But the boss -- always a boy -- is still the boss.
"Dante is an undisputed leader. If Dante wants one of the girls in his ranchada, he gets her," Gutiérrez said.
Teen pregnancy is a growing problem on the streets. Just among the children who go to CAINA -- a small fraction of the kids wandering the streets -- the center documented 22 pregnancies in 2005, and 15 so far this year. Now CAINA is looking for private funding for workshops for young moms.
"The city's budget can't and won't fund this. But these girls badly need parenting skills. It's an absolute priority if we are going to give these babies a shot at life," Gutiérrez said.
A few blocks north of the Retiro station sits one of Buenos Aires's richest neighborhoods, Recoleta, where three-bedroom apartments go for $500,000. Its manicured streets and avenues, lined with old French-style buildings, once earned Buenos Aires the nickname "the Paris of South America."
"We don't go there very often. The police just chase you away, they don't want you there," says 11-year old Brenda.
Brenda looks like an average little girl. She is on the short side, has a compact body and wears a red cap. She is talkative and sports a permanent smile. But hidden under her clothes, Brenda has a bad case of infected scabies.
Yellowish blisters cover her arms, legs and torso. Her skin is swollen and red.
Much like its street children, Buenos Aires is a kaleidoscope.
Half a mile south of Recoleta, the Paris of South America turns into a third-world city. Piles of garbage bags line the streets of Constitución, a working-class neighborhood. Patches of dirt cover a square where children play.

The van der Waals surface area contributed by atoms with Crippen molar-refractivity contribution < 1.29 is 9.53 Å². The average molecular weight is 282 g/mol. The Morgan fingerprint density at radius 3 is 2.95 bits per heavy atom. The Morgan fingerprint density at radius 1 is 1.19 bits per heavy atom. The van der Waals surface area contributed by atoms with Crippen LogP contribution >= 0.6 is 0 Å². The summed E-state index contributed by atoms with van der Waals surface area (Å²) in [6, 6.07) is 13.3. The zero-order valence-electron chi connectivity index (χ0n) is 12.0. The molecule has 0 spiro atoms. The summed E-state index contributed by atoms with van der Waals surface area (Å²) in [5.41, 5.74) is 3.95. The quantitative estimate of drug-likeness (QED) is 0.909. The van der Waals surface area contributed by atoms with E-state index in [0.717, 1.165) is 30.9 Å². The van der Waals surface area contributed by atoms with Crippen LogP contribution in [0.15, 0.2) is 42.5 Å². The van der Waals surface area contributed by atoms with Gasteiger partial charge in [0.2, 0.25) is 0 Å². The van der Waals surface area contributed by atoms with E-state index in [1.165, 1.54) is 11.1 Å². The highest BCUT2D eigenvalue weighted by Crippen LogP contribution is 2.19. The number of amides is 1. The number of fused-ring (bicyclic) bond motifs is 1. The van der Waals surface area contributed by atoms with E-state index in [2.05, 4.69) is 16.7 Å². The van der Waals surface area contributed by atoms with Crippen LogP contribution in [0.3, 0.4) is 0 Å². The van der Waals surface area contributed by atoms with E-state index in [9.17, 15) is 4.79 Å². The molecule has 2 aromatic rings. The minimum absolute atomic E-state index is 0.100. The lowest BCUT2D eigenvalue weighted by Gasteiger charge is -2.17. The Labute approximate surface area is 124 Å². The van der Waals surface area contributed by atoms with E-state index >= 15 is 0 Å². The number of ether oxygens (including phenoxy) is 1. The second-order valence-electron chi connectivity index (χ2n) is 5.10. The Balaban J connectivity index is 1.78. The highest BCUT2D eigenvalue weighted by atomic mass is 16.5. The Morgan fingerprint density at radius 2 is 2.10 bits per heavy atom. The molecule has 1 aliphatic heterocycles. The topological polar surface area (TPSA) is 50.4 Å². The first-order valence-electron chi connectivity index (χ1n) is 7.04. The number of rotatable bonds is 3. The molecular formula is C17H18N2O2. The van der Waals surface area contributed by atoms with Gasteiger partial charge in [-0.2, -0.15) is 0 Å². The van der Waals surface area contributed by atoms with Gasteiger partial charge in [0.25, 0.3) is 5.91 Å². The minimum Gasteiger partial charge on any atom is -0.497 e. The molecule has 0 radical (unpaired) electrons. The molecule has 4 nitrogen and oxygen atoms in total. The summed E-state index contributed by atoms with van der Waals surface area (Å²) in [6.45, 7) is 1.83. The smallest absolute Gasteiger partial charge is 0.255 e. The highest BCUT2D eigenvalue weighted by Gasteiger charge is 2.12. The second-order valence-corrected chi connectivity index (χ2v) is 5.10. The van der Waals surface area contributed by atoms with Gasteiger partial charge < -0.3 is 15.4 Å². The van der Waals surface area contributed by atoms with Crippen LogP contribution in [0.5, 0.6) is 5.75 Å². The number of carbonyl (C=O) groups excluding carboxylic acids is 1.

"You should be careful. They're gonna snatch your camera," says Romina, a 14-year-old girl who hangs out in the neighborhood.
Roberto Gómez, a security guard at the station, knows what Romina is talking about.
"What's to be done with these kids? They should all be locked up. They snatch your purse, take your bag if you leave it unattended, tear off your necklace or steal your watch," he says.
Authorities are under fire for what some Argentines consider a soft approach on underage crime. However, the government argues against repression.
"Statistics show that 70 percent of the children that have been institutionalized end up in jail when they grow up," Graham said. "What these children need is a future."
On a breezy November night, Tatiana is lying on cardboard on a dark porch. Her skin is smooth and her hair is dyed red. She says that she left home four months ago and that she is 16. But she looks 12.
She opens her big brown eyes, a little glassy from drugs, and bites her full lips. "Sometimes I get very, very sad. And I can't eat. I can't sleep. I just lie here. What else is there to do?"
The last names of the children mentioned in this report were withheld to protect their privacy.